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Old 06-12-2015, 17:37   #16
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Re: Accident report

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Not to diminish in any way the fault of the power boat skipper, but the sailor screwed the pooch. He failed to perceive the moment when he needed to stop standing on and start avoiding - fundamental to collision avoidance.

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Old 06-12-2015, 18:49   #17
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Re: Accident report

On a couple of other threads here the mentality of power boaters is discussed and also on another thread the use of auto pilots and the implied lack of need to be at the helm of the boat is promoted and it seems especially those sailing cats that have the helm out in the open.When I say at the helm I mean exactly that but not necessarily hand steering.
As to the mentality I can only comment I personally have experienced more bad than good with power boat operators big ,small ,private and commercially operated.In this country the wakes of the bigger boats operated by people who have zero consideration of other water users really are becoming a problem.
The auto pilot and no one at the helm situation also appears from my observation to be a growing issue and especially on the bigger power boats three times in the last 6 months when sailing in very open water I have had to change course for boats approaching from head on and astern doing around 20 knots twice with no one visible and the third time the idiot skipper had the hide to wave as we scrambled out of his way with sails luffing and bracing for the 1 metre plus bow wave .
I'm not knocking power boats as I have had a few and have started thinking about buying another when cruising under sail becomes too physically challenging for us.
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Old 06-12-2015, 19:33   #18
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Re: Accident report

As in many things in life, it took 2 to collide. The sailboat skipper is certainly at fault.

Changing course for the other vessels stern in open water makes discussion of the colregs moot.


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Old 06-12-2015, 21:55   #19
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Re: Accident report

With out starting a pissing match , I am quite comfortable with my knowledge of the colregs. I did not even say that the sailing vessel did all the right things I was trying to talk about what rightly might be expected of the other boat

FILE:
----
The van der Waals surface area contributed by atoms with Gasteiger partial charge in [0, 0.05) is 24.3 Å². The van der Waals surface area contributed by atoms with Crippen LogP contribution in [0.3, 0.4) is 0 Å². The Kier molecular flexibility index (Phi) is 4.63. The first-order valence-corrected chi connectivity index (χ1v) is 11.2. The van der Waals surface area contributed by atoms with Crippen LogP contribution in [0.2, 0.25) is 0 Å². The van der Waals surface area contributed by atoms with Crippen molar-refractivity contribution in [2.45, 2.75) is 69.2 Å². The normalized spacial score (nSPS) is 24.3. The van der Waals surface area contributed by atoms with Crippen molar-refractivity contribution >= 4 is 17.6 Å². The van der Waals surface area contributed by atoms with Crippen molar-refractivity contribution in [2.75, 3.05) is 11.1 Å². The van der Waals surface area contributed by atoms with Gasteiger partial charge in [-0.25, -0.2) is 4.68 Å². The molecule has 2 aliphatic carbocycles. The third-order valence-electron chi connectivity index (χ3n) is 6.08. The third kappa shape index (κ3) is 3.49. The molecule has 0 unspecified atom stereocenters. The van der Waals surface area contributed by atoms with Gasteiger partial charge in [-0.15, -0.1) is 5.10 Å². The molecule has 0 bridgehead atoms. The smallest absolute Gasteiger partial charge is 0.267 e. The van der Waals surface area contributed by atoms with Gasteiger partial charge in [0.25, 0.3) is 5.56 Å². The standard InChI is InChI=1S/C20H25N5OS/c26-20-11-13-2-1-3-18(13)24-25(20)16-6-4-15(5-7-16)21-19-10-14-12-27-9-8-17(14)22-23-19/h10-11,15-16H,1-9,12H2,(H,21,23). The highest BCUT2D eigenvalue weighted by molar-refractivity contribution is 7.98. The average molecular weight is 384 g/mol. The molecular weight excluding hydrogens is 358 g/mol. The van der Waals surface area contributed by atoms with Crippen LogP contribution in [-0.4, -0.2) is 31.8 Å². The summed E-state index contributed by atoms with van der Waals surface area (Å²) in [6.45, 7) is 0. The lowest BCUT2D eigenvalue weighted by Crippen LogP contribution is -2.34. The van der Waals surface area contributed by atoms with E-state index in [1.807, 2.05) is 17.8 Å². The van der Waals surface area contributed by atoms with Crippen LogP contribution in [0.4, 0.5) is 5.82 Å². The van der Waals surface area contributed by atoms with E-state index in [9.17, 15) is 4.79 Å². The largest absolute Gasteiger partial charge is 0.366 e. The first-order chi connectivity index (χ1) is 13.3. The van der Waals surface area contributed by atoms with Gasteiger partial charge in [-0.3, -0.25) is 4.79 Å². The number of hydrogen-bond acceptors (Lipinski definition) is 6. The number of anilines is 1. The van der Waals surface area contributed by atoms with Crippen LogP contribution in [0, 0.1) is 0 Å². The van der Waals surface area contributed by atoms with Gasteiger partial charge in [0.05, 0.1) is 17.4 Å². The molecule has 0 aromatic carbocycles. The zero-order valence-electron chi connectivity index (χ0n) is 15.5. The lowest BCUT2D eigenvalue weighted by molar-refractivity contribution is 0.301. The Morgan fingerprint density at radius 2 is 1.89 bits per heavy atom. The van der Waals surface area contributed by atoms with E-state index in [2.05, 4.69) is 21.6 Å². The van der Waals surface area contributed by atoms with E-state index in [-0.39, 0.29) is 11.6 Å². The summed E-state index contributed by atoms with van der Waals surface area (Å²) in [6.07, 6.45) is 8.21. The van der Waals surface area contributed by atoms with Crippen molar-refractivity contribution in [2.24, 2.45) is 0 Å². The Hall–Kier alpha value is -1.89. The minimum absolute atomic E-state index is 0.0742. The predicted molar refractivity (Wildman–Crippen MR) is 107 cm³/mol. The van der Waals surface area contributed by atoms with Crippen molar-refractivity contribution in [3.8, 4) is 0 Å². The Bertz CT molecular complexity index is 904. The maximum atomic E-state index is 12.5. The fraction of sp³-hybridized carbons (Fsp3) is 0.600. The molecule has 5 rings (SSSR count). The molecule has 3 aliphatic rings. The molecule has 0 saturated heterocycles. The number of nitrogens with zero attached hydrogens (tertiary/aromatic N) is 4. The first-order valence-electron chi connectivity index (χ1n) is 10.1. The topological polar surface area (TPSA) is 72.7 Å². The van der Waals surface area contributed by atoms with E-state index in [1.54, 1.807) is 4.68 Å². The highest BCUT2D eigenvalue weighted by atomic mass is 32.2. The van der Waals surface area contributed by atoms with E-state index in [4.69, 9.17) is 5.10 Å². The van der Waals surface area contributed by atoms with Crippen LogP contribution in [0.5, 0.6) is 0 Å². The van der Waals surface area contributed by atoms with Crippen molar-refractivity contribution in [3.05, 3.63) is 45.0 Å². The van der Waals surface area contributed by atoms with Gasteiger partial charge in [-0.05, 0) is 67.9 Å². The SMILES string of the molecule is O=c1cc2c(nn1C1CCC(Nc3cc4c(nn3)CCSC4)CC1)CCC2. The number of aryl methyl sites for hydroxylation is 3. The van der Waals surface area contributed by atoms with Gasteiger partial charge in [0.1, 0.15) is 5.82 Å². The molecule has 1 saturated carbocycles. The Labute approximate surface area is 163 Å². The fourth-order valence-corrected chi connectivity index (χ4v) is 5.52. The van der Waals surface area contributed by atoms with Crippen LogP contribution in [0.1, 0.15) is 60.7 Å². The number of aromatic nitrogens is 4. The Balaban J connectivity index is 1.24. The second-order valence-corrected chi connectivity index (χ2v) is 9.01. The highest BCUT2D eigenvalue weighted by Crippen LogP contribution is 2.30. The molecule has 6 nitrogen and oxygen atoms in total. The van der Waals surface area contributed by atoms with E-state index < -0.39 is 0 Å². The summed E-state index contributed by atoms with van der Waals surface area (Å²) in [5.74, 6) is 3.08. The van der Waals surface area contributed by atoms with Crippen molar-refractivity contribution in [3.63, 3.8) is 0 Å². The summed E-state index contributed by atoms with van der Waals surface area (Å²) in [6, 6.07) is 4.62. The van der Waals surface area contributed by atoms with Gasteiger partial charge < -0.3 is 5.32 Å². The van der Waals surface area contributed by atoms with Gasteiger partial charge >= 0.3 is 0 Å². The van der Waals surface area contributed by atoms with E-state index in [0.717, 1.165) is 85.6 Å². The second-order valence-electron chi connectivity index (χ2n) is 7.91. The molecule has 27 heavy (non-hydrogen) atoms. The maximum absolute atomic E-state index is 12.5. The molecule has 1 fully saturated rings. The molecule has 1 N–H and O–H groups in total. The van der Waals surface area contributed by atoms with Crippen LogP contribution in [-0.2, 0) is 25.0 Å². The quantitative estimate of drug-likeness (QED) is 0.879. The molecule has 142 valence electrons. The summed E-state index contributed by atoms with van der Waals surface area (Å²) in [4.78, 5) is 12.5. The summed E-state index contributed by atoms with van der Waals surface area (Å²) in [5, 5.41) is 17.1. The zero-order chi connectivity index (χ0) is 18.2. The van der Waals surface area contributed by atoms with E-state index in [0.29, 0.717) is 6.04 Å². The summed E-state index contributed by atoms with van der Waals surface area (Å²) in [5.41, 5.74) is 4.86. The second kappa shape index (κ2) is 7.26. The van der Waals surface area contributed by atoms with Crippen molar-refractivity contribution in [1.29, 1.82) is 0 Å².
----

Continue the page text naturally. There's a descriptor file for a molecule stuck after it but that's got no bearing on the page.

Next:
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Old 06-12-2015, 22:02   #20
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Re: Accident report

> I believe that apportioning any blame on the sail boat is wrong .
...
> I did not even say that the sailing vessel did all the right things.

These two statements seem slightly at odds with each other.
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Old 07-12-2015, 13:54   #21
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Re: Accident report

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Originally Posted by donradcliffe View Post
There is no record of the French examining the power boat captain's cell phone for evidence of texting at the time of the accident-they missed a good bet.
The report says that the French investigators had no access to the phone because it has been seized for the legal inquest.

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Old 07-12-2015, 14:05   #22
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Re: Accident report

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Originally Posted by Dockhead View Post
Not to diminish in any way the fault of the power boat skipper, but the sailor screwed the pooch. He failed to perceive the moment when he needed to stop standing on and start avoiding - fundamental to collision avoidance.

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True, but to be fair, it's much harder for a slow moving object to get out of the way of a fast one.
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Old 07-12-2015, 14:13   #23
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Re: Accident report

The sailboat's skipper's experienced crew person was the lady who died of injuries to her head, whose body was recovered later.

He, poor man, didn't have the one crew above with him who could reasonably be expected to know what to do to help him turn down. [Ease the main a lot, jump to ease the jib.] Probably was so used to having close encounters with boats that eventually avoided him that he couldn't believe the professional crew would not give him space. Realized the inevitable too late. Poor guy.

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Old 07-12-2015, 14:21   #24
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Re: Accident report

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From the perspective of the sailing skipper this is how I could see it playng in his head

6 min That's a big boat we are going to get bounced

5 min He is going to get close ,Why do they always do that

4 min I know he has a licence but he is still an A_ _ hole

3 min I wonder when he is going to turn

2 min surely you are going to turn

1 min hold on I am turning

30 sec S_ _t

IMO minutes 5&4 are the key and that is because of how often we are buzzed by our power driven brothers . I am not looking to turn this into that subject but it is a fact of life for sailors,which may lead to complacency.
If sailors changed course every time this scenario shows up we would not get we are going.
I sold a sail boat to life long power boater once and he could not understand why sailors hated being buzzed ,the next year he understood .
I believe that apportioning any blame on the sail boat is wrong .He had a right to believe that a vessel as large as the power boat, would be fully and competently crewed by professionals with all necessary equipment installed and working. None of which is the case